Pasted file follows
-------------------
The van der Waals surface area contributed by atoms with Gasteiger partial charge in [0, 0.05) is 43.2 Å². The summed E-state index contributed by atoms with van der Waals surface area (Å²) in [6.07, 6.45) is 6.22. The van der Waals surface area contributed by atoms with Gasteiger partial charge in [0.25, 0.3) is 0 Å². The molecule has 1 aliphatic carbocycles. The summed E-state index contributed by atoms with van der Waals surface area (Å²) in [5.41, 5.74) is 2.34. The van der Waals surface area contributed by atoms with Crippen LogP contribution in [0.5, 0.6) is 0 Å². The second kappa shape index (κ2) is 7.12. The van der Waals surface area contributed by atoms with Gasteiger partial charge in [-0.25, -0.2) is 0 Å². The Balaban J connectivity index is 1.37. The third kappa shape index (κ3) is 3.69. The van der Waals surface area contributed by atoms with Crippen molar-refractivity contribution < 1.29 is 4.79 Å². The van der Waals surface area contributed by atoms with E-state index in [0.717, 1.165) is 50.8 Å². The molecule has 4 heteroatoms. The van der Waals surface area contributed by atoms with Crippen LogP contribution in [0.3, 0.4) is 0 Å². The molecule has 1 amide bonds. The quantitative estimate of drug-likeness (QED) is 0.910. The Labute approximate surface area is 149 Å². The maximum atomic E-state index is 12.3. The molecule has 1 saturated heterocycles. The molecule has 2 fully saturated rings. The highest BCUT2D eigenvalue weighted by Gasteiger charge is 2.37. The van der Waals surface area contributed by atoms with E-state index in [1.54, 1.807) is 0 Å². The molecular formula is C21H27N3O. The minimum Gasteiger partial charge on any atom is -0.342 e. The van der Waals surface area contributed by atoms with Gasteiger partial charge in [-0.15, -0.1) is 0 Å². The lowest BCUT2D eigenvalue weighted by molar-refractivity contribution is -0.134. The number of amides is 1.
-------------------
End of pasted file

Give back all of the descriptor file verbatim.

The van der Waals surface area contributed by atoms with Gasteiger partial charge in [0, 0.05) is 43.2 Å². The summed E-state index contributed by atoms with van der Waals surface area (Å²) in [6.07, 6.45) is 6.22. The van der Waals surface area contributed by atoms with Gasteiger partial charge in [0.25, 0.3) is 0 Å². The molecule has 1 aliphatic carbocycles. The summed E-state index contributed by atoms with van der Waals surface area (Å²) in [5.41, 5.74) is 2.34. The van der Waals surface area contributed by atoms with Crippen LogP contribution in [0.5, 0.6) is 0 Å². The second kappa shape index (κ2) is 7.12. The van der Waals surface area contributed by atoms with Gasteiger partial charge in [-0.25, -0.2) is 0 Å². The Balaban J connectivity index is 1.37. The third kappa shape index (κ3) is 3.69. The van der Waals surface area contributed by atoms with Crippen molar-refractivity contribution < 1.29 is 4.79 Å². The van der Waals surface area contributed by atoms with E-state index in [0.717, 1.165) is 50.8 Å². The molecule has 4 heteroatoms. The van der Waals surface area contributed by atoms with Crippen LogP contribution in [0.3, 0.4) is 0 Å². The molecule has 1 amide bonds. The quantitative estimate of drug-likeness (QED) is 0.910. The Labute approximate surface area is 149 Å². The maximum atomic E-state index is 12.3. The molecule has 1 saturated heterocycles. The molecule has 2 fully saturated rings. The highest BCUT2D eigenvalue weighted by Gasteiger charge is 2.37. The van der Waals surface area contributed by atoms with E-state index in [1.54, 1.807) is 0 Å². The molecular formula is C21H27N3O. The minimum Gasteiger partial charge on any atom is -0.342 e. The van der Waals surface area contributed by atoms with Gasteiger partial charge in [-0.15, -0.1) is 0 Å². The lowest BCUT2D eigenvalue weighted by molar-refractivity contribution is -0.134. The number of amides is 1.